Finely grated zest of ½ lime

Juice of ½ lime

200 milliliters coconut milk

1 tablespoon vegetable oil

2-3 cloves garlic, minced

2 thai chili peppers, thinly sliced

1 red chili pepper, preferably Indonesian cabe – otherwise, any thin spicy red chili pepper will do, thinly sliced

2-3 teaspoons salt

2-3 tablespoons fresh coriander (cilantro) leaves, for garnish


In a small pan, toast your Szechuan peppercorns, mustard seeds, and, if using whole coriander, your coriander seeds over medium heat until the spices are fragrant and the mustard seeds have started to pop. Transfer to a mortar and pestle (or, if you wish, a mini food processor) and pound to a powder. Add the turmeric, paprika, lime zest, lime juice, palm sugar, tamarind, and coconut milk, and mix thoroughly. (If using ground coriander, add it now too.)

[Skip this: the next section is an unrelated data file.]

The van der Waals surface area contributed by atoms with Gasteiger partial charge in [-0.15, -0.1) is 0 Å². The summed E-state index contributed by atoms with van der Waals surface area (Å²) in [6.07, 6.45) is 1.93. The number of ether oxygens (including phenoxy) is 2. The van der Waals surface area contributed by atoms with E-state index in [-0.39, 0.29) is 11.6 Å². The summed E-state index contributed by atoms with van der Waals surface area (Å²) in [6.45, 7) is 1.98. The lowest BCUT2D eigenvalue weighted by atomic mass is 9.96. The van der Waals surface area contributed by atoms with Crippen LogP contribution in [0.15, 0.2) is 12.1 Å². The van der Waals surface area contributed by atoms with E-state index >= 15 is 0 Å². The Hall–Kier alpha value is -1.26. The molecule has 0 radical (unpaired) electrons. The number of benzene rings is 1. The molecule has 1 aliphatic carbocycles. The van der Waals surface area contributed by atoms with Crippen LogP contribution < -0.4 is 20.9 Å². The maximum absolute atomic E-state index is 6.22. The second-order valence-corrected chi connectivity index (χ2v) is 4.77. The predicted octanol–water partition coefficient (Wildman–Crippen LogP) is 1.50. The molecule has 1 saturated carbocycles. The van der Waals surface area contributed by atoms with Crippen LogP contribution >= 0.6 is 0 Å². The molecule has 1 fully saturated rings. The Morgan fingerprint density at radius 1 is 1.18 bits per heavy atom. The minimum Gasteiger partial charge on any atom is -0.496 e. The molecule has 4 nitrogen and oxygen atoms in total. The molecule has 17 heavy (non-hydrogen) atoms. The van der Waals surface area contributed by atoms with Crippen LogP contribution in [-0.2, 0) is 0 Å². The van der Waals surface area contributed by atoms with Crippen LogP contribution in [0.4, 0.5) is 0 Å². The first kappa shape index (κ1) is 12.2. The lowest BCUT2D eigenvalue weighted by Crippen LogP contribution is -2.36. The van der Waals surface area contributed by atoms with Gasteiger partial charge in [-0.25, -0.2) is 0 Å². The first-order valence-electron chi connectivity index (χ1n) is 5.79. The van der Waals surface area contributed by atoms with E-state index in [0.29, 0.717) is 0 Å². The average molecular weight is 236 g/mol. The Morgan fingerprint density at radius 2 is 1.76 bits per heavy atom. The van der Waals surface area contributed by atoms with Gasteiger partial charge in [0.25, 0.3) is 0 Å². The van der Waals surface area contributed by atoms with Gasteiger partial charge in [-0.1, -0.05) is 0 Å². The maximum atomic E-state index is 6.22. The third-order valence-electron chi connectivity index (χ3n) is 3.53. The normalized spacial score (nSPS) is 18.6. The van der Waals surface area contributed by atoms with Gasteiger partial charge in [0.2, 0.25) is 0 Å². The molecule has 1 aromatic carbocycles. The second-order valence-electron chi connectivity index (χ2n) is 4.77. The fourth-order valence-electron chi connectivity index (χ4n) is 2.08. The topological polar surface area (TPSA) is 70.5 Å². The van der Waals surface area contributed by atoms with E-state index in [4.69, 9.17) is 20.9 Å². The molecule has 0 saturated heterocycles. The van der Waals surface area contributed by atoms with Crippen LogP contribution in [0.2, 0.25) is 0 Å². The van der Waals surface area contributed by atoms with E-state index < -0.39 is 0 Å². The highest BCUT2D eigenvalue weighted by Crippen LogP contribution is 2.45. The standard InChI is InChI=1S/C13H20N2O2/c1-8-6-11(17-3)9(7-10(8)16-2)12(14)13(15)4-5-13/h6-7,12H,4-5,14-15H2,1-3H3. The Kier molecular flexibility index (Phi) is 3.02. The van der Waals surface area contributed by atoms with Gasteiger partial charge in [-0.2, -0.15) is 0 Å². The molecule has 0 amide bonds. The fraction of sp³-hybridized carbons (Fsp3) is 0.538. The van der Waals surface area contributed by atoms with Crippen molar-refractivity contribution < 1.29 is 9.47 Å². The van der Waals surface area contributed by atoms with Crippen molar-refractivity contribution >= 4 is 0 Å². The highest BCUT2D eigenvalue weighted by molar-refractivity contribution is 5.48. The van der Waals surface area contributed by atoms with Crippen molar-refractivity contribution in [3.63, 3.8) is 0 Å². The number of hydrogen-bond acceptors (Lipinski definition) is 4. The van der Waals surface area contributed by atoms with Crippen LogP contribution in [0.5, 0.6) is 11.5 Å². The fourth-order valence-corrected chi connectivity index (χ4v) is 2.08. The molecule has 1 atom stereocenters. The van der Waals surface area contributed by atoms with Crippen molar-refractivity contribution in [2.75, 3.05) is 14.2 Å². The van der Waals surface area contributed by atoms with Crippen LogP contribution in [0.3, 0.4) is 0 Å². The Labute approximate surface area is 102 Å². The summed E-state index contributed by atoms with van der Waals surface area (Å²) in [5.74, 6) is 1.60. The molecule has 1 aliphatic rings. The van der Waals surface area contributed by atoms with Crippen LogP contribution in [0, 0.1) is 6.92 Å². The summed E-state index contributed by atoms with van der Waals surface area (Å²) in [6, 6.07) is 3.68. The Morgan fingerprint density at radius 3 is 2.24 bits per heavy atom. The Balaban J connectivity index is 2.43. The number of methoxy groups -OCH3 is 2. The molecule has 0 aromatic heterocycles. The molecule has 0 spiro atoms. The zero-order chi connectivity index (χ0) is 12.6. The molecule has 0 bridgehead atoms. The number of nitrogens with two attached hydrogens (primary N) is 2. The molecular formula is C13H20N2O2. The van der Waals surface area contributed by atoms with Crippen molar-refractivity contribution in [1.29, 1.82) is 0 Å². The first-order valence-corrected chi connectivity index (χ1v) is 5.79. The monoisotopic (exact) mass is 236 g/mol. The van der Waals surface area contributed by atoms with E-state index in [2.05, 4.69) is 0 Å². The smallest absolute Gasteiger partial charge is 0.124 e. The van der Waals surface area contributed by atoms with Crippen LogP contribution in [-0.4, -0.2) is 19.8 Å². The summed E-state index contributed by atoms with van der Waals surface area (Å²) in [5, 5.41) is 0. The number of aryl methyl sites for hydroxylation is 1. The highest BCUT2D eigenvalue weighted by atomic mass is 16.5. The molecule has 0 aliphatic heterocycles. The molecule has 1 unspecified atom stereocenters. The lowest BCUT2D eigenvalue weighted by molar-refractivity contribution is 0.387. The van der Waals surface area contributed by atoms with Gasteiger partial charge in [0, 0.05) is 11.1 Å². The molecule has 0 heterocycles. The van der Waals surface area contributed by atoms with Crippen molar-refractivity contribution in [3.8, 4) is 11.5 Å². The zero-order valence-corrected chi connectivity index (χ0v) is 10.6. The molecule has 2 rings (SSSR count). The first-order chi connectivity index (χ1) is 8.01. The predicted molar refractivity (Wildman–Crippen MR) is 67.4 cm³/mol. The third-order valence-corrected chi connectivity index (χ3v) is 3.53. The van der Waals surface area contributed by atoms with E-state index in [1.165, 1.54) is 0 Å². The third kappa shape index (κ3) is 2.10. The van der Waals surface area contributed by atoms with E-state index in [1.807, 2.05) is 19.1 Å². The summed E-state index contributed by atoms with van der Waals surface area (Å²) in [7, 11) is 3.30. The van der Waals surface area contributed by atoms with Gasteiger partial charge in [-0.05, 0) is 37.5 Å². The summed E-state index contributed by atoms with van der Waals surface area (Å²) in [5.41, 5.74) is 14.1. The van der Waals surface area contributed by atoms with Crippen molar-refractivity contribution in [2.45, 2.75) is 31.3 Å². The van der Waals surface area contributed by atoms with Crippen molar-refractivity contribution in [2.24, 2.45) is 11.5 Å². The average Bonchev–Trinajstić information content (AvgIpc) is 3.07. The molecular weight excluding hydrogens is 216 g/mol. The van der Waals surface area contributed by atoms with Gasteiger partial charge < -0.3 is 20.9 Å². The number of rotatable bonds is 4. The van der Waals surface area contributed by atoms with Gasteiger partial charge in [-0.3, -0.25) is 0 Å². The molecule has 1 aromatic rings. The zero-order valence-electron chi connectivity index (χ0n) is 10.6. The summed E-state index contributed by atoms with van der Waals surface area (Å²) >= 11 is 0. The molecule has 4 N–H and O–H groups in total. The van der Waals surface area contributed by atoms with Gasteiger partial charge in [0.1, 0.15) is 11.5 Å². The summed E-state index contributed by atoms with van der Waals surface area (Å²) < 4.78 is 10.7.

If you have a wok congratulations! Use that. Otherwise, heat the oil in a skillet until quite hot, add the garlic and sauté briefly until it releases an aroma, but do not allow it to brown. Add your delightful curry mixture to the pan and allow to bubble vigorously, stirring occasionally, until it is reduced by at least half and has turned a rich caramel brown colour.

Stir in the salt, chilis, and squid, and continue to cook over high heat, tossing occasionally to ensure even cooking. Young tender squid should not take more than two to three minutes to cook. More mature squid may take four to six minutes. Remove from heat and serve immediately, garnished with fresh cilantro.

Serves 3-4 people (depending on how much squid you use).


8 thoughts on “Malaysian Squid Curry

  1. This looks great, Susan!

    I don’t have a lot of experience cooking with squid – I think I’ve done it maybe twice – and I’ve certainly never disassembled an entire one – I just had the cleaned head-tube and tentacles, and I cut up those.

    So, yeah! A post in which you detail how to remove the quillbone, the beak, and (augh) the eyes would be super useful.